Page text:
LEAVE A COMMENT FOR US

Home > Numbers and Pre-Algebra > Surds

Surds

Surds, also called irrational roots, are examples of irrational numbers. We saw earlier that the real number system is made of rational and irrational numbers. Any rational number can be expressed as p/q, where q <> 0, and p and q are integers.

 

Rational numbers

A rational number can be an integer, fraction, mixed number, terminating or recurring decimals, such as 1/4, -2, 0, 1, 11/3, 0.33333, 0.25. These numbers can all be written as 1/4-2/10/11/14/31/3, and 1/4 respectively.

 

Irrational numbers

An irrational number cannot be written as a fraction. For example, pisqrt{2}root{3}{4}, e, 2 + sqrt{3}, etc. An irrational number will be a decimal number that does not repeat (recur), nor terminate nor continues.

Surds are numerical expressions that involve irrational roots, and hence are irrational numbers. Examples of surds are – sqrt{5}-sqrt{10}, 24sqrt{6}, 7 + sqrt{6}, etc.

 

Rules for Simplification of Surds

Rule 1 :   sqrt{x~*~y}  =  sqrt{x}sqrt{y}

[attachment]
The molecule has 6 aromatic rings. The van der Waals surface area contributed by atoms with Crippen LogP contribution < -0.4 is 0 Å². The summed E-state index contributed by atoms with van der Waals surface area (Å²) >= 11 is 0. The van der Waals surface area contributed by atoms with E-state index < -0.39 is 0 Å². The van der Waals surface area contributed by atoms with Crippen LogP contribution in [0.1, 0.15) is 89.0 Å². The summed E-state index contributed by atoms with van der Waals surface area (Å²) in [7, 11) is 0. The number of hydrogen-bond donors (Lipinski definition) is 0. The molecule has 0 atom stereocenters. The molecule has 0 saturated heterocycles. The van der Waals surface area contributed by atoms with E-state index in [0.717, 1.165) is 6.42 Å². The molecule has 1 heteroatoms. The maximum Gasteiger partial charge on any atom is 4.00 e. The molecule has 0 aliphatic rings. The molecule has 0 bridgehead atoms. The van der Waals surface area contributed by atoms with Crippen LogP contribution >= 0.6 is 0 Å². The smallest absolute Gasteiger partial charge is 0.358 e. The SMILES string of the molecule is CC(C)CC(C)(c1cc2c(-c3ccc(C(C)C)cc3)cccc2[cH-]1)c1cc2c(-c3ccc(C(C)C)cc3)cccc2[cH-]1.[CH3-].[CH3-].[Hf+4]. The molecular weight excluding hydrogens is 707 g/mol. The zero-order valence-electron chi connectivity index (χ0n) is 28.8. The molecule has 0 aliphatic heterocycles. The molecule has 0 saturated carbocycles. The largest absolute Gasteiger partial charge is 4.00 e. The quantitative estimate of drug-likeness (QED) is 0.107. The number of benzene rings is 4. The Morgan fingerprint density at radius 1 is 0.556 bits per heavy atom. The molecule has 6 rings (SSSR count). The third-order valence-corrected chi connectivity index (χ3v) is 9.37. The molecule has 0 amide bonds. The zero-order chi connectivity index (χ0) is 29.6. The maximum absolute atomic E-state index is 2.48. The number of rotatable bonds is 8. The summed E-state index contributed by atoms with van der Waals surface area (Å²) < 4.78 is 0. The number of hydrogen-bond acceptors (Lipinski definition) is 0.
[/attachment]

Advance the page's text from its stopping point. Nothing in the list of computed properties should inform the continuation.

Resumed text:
Let’s consider sqrt{100} = 10  =  5 x 2

But sqrt{100} can be expressed as sqrt{25}sqrt{4}

=  5 x 2  =  10

Here are some more examples of using the rule 1 for surds:

  1. sqrt{64}  =  sqrt{16}sqrt{4}

      =  4 x 2  =  8

  2. sqrt{125}  =  sqrt{25}sqrt{5}

      =  5 x sqrt{5}

      =  5sqrt{5}

 

Rule 2 :   sqrt{x/y}  =  sqrt{x}/sqrt{y}

Here sqrt{y}~<> 0, and x > 0 when x = 0

Let’s consider sqrt{16/4}  =  sqrt{4}  =  2

Using Rule 2 of surds, the same expression sqrt{16/4} can be written as sqrt{16}/sqrt{4}

=  4/2  =  2

 

Rule 3 :   (sqrt{x})^2  =  x

Here sqrt{.} and square are inverse of each other, hence they will cancel each other out, and the answer is simply the number under the square root symbol.

As an example, (sqrt{5})^2  =  5